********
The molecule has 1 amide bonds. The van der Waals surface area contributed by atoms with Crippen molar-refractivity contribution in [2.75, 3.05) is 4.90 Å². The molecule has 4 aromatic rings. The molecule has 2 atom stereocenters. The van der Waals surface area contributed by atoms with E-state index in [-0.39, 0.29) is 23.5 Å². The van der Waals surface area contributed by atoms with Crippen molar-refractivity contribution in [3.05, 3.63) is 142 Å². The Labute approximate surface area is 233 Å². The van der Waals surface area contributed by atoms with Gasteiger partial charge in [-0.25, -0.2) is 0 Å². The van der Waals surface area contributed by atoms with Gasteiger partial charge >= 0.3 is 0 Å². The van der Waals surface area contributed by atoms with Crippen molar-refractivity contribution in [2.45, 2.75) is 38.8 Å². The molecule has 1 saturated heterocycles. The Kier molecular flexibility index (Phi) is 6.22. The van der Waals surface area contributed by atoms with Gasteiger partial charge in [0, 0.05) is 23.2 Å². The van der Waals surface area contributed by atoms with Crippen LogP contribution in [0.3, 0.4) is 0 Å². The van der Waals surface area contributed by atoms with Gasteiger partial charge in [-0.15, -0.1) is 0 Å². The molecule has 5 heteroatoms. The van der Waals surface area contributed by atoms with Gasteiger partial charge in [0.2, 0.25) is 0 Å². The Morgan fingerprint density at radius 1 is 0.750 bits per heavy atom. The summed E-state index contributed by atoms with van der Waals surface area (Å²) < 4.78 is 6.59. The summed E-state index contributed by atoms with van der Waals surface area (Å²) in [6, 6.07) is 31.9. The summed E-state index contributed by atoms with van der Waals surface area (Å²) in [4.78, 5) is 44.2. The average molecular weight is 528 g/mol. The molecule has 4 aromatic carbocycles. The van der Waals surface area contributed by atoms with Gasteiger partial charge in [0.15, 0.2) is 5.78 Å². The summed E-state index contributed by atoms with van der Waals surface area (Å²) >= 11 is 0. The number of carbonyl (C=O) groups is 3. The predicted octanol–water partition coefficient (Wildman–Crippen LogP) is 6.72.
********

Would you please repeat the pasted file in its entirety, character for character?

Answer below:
The molecule has 1 amide bonds. The van der Waals surface area contributed by atoms with Crippen molar-refractivity contribution in [2.75, 3.05) is 4.90 Å². The molecule has 4 aromatic rings. The molecule has 2 atom stereocenters. The van der Waals surface area contributed by atoms with E-state index in [-0.39, 0.29) is 23.5 Å². The van der Waals surface area contributed by atoms with Crippen molar-refractivity contribution in [3.05, 3.63) is 142 Å². The Labute approximate surface area is 233 Å². The van der Waals surface area contributed by atoms with Gasteiger partial charge in [-0.25, -0.2) is 0 Å². The van der Waals surface area contributed by atoms with Gasteiger partial charge >= 0.3 is 0 Å². The van der Waals surface area contributed by atoms with Crippen molar-refractivity contribution in [2.45, 2.75) is 38.8 Å². The molecule has 1 saturated heterocycles. The Kier molecular flexibility index (Phi) is 6.22. The van der Waals surface area contributed by atoms with Gasteiger partial charge in [0, 0.05) is 23.2 Å². The van der Waals surface area contributed by atoms with Crippen LogP contribution in [0.3, 0.4) is 0 Å². The van der Waals surface area contributed by atoms with Gasteiger partial charge in [-0.15, -0.1) is 0 Å². The molecule has 5 heteroatoms. The van der Waals surface area contributed by atoms with Gasteiger partial charge in [0.2, 0.25) is 0 Å². The Morgan fingerprint density at radius 1 is 0.750 bits per heavy atom. The summed E-state index contributed by atoms with van der Waals surface area (Å²) < 4.78 is 6.59. The summed E-state index contributed by atoms with van der Waals surface area (Å²) in [6, 6.07) is 31.9. The summed E-state index contributed by atoms with van der Waals surface area (Å²) in [4.78, 5) is 44.2. The average molecular weight is 528 g/mol. The molecule has 4 aromatic carbocycles. The van der Waals surface area contributed by atoms with Gasteiger partial charge in [0.15, 0.2) is 5.78 Å². The summed E-state index contributed by atoms with van der Waals surface area (Å²) >= 11 is 0. The number of carbonyl (C=O) groups is 3. The predicted octanol–water partition coefficient (Wildman–Crippen LogP) is 6.72.